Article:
Utrecht played an important role in the founding of the Netherlands. In 1579 the ‘Unie van Utrecht’ (Union of Utrecht) was signed. The Union, a cooperation agreement between different states and cities, is generally seen as the beginning of the Netherlands. In the centuries that followed, territories joined (for instance Limburg) and seceded (for instance parts of Belgium). Many wars were fought, often with a religious motive. International trade became important, especially in what is known as the Golden Age (1600-1700), which was a period of great wealth and notable achievements in arts and sciences.
In the last century the two World Wars defined the lives of many Dutch people. In World War I (1914-1918) the Netherlands remained neutral but in World War II (1940-1945) it was occupied by Nazi Germany. After the Second World War, the Dutch started rebuilding their nation. In 1953 dikes in the south- west of the Netherlands broke and the entire area was flooded. As a result, the Dutch started improving their water works in the area, thereby further increasing their expertise in the field of water management. To further international cooperation the Netherlands joined NATO and the European Union. The Netherlands also plays an important role in development organisations and international law.
The Netherlands (also known as Holland) has its name for a reason: the country is extremely flat and about a quarter of the country is below sea level. The highest ‘mountain’ is no more than a hill about 320 metres high (the Vaalserberg). Water can be found everywhere, in the form of lakes, rivers, canals and the sea.The parts of the Netherlands below sea level would be flooded if there were no dikes, dunes and other fortifications. The city of Utrecht and most of the province of Utrecht– you might find this reassuring to know – are above sea level!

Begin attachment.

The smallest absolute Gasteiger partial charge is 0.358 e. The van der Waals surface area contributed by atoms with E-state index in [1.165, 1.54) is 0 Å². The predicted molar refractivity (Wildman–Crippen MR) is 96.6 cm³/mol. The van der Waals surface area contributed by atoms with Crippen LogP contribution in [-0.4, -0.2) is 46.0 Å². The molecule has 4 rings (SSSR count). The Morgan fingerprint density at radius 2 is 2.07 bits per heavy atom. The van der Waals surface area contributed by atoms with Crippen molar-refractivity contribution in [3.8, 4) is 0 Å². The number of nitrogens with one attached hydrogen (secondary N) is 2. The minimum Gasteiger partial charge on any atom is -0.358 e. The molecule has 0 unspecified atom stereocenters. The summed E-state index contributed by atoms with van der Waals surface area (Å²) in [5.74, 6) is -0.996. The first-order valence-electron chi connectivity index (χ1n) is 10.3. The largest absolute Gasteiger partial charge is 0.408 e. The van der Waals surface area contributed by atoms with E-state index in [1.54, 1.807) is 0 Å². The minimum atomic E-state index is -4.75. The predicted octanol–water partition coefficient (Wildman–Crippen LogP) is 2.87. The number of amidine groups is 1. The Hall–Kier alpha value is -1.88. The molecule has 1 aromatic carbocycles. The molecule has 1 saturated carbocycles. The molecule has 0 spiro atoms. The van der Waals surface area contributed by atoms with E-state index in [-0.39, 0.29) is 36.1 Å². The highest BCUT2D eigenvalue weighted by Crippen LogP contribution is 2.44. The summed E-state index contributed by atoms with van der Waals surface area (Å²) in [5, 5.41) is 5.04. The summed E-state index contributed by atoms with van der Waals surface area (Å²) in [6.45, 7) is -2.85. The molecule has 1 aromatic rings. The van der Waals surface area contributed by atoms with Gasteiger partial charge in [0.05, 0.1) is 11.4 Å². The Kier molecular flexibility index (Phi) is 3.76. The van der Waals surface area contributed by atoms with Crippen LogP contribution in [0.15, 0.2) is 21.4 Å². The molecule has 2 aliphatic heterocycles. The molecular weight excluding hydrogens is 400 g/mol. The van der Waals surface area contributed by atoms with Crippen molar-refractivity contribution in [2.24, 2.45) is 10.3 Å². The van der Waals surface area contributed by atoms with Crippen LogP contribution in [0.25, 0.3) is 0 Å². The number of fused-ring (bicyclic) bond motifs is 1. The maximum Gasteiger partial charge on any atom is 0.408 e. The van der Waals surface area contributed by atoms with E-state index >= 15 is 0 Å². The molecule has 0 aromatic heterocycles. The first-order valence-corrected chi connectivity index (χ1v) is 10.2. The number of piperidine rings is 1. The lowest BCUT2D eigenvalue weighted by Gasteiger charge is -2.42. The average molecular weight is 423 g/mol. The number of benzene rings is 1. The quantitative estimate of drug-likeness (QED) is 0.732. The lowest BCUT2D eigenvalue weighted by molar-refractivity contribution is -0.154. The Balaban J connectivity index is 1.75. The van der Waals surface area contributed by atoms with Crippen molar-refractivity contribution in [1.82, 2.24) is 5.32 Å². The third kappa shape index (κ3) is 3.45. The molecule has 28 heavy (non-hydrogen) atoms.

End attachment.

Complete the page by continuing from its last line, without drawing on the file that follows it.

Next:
With 17 million inhabitants and population density of 488 people per km2, the Netherlands is the most densely populated country of the European Union.
The Netherlands is a constitutional monarchy with two houses of parliament.
On 30 April 2013, His Majesty King Willem-Alexander succeeded his mother as King of the Netherlands. He delivers the annual Speech from the Throne (government plans for the coming year) and plays a central role in the formation of a new government. King Willem - Alexanders’s birthday is celebrated nationwide on 'King’s Day’, which will officially be celebrated on 27 April (the king’s birthday).
The government in The Hague consists of a Prime Minister and 12 Ministers. The Ministers are assisted by State Secretaries. There are two houses of parliament: the Upper House (‘de Eerste Kamer’), which is elected by the provincial councils, and the Lower House (‘de Tweede Kamer’), which is directly elected.
The proportional representation system is used in all Dutch local and national elections. There are a wide variety of political parties. Some only participate in elections once, or only in specific elections, for instance the elections for municipal councils. The larger parties are organised around a political tradition (for instance liberals, or social democrats), environmental issues or a religious denomination (for instance Christianity). The smaller parties (who usually do not make it into parliament) often have a very specific focus for instance on animal rights, women or elderly people. Since none of the parties ever has a majority in parliament, coalitions of two or more parties are formed.
The Dutch policies on some social issues are considered to be very liberal, for instance on abortion, drugs and marriages between two men or two women. The Ministry of Foreign Affairs provides detailed information on these and other policies and various government issues on its website: http://www.minbuza.nl/en.